by Wim van Egmond

Actinosphaerium, a large sun animalcule, spreading it's axopodia 
Amoeba proteus, pseudopods slowly engulf the small desmid Staurastrum, (see illustration on Desmid page).

What are Amoebas?

Amoebas (Phylum Rhizopoda) are unicellular protists that are able to change their shape constantly. Each species has its own distinct repertoir of shapes.

How does an amoeba locomote?

Amoebas locomote by ways of cytoplasmic movement. (cytoplasm is the cell content around the nucleus of the cell) The amoeba forms pseudopods (false feet) with which they 'flow' over a surface. The cytoplasma not only flows it also changes from a fluid into a solid state.

These pseudopods are also used to capture prey, They simply engulf the food. They can detect the kind of prey and use different 'engulfing tactics'.

The image shows several cell organelles. Left from the center we can see a spherical water expelling vesicle and just right of it, the single nucleus of this species can be seen. Other species may have many nuclei. The cell is full of brown food vacuoles and also contains small crystals.

Amoebas can grow to exceptionally large sizes for a unicellular organism. Some species are 5 millimetre long. They can reach such a size by having many nuclei within their single cell.

Find out much more about Amoeba in the Micscape article Amoebas are more than just 'blobs'

Amoebas are not known to have any sexual way of reproduction. They only multiply by cell division.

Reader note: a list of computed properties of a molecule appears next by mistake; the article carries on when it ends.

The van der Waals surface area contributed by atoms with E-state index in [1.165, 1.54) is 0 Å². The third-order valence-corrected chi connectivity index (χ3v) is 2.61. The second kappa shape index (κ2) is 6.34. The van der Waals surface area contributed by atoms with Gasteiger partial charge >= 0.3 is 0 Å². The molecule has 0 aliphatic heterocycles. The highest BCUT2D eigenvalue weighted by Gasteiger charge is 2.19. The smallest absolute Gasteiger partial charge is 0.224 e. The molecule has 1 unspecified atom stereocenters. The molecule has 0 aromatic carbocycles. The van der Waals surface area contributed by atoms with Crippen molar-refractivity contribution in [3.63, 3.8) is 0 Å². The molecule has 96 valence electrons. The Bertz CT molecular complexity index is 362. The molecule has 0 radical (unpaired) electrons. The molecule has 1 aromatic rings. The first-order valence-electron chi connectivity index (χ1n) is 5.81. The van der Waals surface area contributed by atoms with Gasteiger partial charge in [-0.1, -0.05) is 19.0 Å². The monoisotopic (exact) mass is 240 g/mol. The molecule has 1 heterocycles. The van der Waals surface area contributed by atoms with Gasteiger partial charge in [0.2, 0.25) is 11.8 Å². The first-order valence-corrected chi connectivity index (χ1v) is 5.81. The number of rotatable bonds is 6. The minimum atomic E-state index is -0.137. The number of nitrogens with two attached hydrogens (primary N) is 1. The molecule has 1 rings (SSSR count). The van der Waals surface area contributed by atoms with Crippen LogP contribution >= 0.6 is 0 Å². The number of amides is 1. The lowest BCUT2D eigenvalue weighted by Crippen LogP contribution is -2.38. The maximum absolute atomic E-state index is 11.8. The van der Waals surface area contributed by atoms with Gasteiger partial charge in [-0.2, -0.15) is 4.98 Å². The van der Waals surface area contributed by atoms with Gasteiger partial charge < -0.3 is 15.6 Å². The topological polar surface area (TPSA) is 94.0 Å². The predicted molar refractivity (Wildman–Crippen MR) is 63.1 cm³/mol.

Sun animalcules or Heliozoa, phylum Actinopoda (=ray footed) have axopodia, long stiff projections of cytoplasm. They cannot locomote that much with them but they are excellent for capturing prey. The prey, usually small protists, sticks to the axopods and will be covered by the cytoplasmic flow running along the axopods and transported towards the cell

Sometimes Heliozoa can be found feeding on the same prey. In this image 2 individuals of the species Actinophrys sol are feasting on a diatom.


Arcella, a common shelled amoeba 

Some amoebas form a shell from found material that they glue together to form a protective covering. Often sand grains or other particles are used to make the construction, called a 'test' stronger.

You can see how this shelled amoeba hangs in its test keeping contact using thin pseudopods. Long pseudopods are extruded to capture prey.

Read the following MICSCAPE articles to find out more about amoebas or related groups
How fast is an amoeba? - a summary of an interesting chat prompted by an email query)

Photographing micro-organisms - with many pictures of amoebas

Amoebas are more than just 'blobs' - all about amoebas

Relatives of the sun animalcules that live in marine waters make beautiful glass skeletons from which the axopods protrude. They are known as 'Radiolaria'.

Radiolaria - marine relatives from sun animalcules

The Micropolitan Museum has a Room of Radiolaria

Other somewhat related organisms are the foraminifera, often called forams. They also make a shell. Some fossil species did reach formidable sizes up to 10 cm. wide.

Foraminifera - a gallery of these beautiful marine microorganisms.

Finding the recent chalk makers - going on a sea-side holiday? Here's a guide to where to hunt for beautiful microscopic subjects on a beach, and the sort of coastline to look for.

Foraminifera sand - an introduction to 'forams', with a look at a world famous sand from 'Dog's Bay', Ireland. 

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